Now you can track the inexorable progress of climate change on Twitter
In 1958, Charles Keeling began measuring the the concentration of atmospheric carbon dioxide. Decades later, scientists at the Mauna Loa Observatory are still measuring, creating “the world’s longest unbroken record” of that data. They’re the ones responsible for the upkeep of this famous graph:
It must be kind of terrifying to track carbon concentrations on a daily basis as they tick slowly upwards. And sometimes when you’re watching something depressing, you just have to share it. So the Scripps Institution of Oceanography, which is in charge of the research, is posting the daily measurements on Twitter, so we can see the concentrations rise and fall with the seasons — while, over the course of years, getting worse and worse and worse.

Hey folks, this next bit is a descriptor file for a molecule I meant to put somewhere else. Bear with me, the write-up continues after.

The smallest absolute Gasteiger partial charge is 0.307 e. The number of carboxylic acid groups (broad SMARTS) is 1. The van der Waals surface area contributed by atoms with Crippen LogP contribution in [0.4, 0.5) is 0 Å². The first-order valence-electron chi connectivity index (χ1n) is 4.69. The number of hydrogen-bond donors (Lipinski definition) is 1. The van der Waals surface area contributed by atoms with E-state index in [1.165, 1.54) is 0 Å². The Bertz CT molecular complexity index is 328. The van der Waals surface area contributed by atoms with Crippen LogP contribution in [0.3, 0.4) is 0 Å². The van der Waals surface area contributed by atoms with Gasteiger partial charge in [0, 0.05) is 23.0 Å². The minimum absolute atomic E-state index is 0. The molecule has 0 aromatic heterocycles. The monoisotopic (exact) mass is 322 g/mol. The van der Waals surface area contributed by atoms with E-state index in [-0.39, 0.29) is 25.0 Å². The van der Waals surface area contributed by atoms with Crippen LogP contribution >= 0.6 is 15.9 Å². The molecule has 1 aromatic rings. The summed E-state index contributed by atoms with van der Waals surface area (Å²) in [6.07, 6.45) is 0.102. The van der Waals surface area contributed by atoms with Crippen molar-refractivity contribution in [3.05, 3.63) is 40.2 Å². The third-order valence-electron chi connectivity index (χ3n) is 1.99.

Here’s yesterday’s measure for instance:
398.36 parts per million CO2 in air April 24, 2013—
Keeling_Curve (@Keeling_curve) April 25, 2013
And, yah, that’s too high. Man, this is the most depressing Twitter account ever. I miss Shit My Dad Says.
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